In several musicals and films he draw attention with his articular personality, but he will be remembered mostly for his marvellous classes. Though he was not as well known as some of the celebrated Hollywood dancers of his era, he was by all accounts every bit their peer. He was a great teacher who drew pupils into the Jazz world world wide. In the Dance Centre we had to make sure we got some space or place in his favoured classes of Fee Jazz. Perhaps it where not so many who recognised his skills as classical ballet master, but for us this was a great experience of lively variations. In between the classes he also could tell us lovely stories of Jack Cole his work-method and how he saw the mastery of movement finding its way after the second world war. He also told us about his interrupting his studies for service as a fighter pilot with the Army Air Forces in World War II and how it influenced him as a person. It somehow made him a loveable man, sweet and tender.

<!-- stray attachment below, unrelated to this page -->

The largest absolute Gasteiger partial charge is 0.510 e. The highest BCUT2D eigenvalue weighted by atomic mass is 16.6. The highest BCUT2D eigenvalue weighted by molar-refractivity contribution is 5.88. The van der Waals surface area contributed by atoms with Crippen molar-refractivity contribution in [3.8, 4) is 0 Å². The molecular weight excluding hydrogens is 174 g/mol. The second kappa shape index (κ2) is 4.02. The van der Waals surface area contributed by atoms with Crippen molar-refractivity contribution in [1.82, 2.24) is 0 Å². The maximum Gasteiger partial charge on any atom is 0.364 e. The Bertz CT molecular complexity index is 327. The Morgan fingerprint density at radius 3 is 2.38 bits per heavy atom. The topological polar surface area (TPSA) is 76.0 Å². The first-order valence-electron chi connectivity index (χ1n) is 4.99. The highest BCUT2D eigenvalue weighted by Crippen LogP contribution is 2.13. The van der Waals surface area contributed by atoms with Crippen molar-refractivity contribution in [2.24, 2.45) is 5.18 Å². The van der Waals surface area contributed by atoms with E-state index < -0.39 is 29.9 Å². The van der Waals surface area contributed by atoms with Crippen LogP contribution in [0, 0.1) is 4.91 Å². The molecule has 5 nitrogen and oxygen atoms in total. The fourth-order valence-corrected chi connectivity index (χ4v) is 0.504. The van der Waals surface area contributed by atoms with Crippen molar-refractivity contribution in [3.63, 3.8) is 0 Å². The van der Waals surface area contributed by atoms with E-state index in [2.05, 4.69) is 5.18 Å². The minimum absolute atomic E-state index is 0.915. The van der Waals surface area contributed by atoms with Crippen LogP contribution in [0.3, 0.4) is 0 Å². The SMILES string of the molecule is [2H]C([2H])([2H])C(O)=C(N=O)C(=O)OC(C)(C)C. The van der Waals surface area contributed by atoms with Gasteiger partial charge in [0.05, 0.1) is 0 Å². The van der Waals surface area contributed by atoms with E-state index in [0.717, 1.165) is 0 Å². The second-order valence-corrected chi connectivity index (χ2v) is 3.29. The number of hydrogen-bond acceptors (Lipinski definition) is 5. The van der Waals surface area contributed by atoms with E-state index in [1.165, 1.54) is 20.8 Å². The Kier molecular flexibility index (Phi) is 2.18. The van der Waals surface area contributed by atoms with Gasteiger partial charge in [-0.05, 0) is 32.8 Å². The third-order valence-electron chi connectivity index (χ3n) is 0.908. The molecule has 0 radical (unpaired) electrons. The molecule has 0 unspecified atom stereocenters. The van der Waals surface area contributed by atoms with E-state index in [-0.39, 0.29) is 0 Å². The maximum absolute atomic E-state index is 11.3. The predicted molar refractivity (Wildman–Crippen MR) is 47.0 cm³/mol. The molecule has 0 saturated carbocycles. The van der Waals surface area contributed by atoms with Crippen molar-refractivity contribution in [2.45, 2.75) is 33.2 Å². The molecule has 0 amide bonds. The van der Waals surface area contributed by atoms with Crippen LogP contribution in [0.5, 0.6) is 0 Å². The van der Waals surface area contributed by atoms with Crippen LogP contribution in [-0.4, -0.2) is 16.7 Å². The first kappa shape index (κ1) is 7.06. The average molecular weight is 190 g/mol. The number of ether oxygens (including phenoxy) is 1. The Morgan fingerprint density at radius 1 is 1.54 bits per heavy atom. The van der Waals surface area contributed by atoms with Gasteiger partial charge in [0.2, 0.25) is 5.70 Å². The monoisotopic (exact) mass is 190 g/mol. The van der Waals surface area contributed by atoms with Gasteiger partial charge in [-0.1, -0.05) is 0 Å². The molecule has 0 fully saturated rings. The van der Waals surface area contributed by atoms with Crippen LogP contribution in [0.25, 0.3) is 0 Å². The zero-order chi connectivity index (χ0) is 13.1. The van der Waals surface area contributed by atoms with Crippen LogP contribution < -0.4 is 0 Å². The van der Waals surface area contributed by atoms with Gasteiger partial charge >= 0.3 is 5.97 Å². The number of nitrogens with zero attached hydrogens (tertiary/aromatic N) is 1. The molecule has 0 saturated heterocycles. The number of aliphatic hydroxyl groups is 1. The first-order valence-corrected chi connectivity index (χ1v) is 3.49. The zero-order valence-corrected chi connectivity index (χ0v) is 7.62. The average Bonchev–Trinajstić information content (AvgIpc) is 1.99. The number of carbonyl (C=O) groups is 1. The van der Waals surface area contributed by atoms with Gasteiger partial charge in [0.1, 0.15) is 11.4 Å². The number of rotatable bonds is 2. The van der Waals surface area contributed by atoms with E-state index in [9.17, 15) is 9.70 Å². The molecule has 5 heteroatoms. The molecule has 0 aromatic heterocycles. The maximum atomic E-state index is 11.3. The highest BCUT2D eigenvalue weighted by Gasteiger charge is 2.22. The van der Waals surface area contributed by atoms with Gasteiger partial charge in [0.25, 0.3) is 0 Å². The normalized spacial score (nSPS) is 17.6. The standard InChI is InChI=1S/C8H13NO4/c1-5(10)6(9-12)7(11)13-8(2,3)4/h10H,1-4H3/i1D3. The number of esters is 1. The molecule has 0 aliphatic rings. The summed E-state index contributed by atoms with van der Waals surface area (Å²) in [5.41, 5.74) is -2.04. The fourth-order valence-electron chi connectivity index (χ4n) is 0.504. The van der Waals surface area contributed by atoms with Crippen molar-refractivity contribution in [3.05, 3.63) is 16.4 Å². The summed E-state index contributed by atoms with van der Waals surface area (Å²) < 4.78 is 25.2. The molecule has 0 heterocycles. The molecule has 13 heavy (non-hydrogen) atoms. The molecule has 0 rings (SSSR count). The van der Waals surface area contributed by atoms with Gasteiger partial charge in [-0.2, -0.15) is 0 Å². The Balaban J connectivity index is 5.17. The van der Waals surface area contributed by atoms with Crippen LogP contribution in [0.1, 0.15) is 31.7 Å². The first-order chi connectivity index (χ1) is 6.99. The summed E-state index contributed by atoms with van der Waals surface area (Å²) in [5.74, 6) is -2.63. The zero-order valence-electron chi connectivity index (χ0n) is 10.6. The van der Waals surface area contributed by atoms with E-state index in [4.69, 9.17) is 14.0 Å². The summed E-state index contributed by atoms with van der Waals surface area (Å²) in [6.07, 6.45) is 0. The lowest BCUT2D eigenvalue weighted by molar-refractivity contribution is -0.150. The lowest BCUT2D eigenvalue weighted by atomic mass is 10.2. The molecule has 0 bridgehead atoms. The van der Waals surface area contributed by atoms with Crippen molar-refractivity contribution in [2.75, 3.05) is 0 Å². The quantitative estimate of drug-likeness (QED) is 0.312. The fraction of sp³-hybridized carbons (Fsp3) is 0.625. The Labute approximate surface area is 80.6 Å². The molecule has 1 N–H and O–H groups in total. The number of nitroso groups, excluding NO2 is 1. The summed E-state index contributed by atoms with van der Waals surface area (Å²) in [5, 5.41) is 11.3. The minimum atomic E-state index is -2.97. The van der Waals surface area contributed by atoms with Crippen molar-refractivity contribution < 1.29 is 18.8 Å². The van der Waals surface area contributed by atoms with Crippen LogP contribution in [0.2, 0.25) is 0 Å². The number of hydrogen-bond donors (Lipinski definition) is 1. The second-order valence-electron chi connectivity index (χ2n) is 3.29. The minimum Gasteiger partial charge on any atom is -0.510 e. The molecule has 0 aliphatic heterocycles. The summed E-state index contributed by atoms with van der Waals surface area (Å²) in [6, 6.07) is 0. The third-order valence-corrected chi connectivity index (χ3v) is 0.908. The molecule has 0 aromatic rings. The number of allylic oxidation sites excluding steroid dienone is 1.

Combining his own extensive training in ballet with tap dance, modern dance and folkloric dance traditions from around the world, he created a new, fluidly integrated art form he liked to call “freestyle dance.” For him you could do anything with the body, but we learned that when we choreographed we always had to respect the dancers body, always taking care we would not him or her do something which could harm his or her body. His instructions for teaching where also very clear on that matter, and I can imagine he would have come very frustrated a few years later when he watched what certain teachers demanded from too young bodies.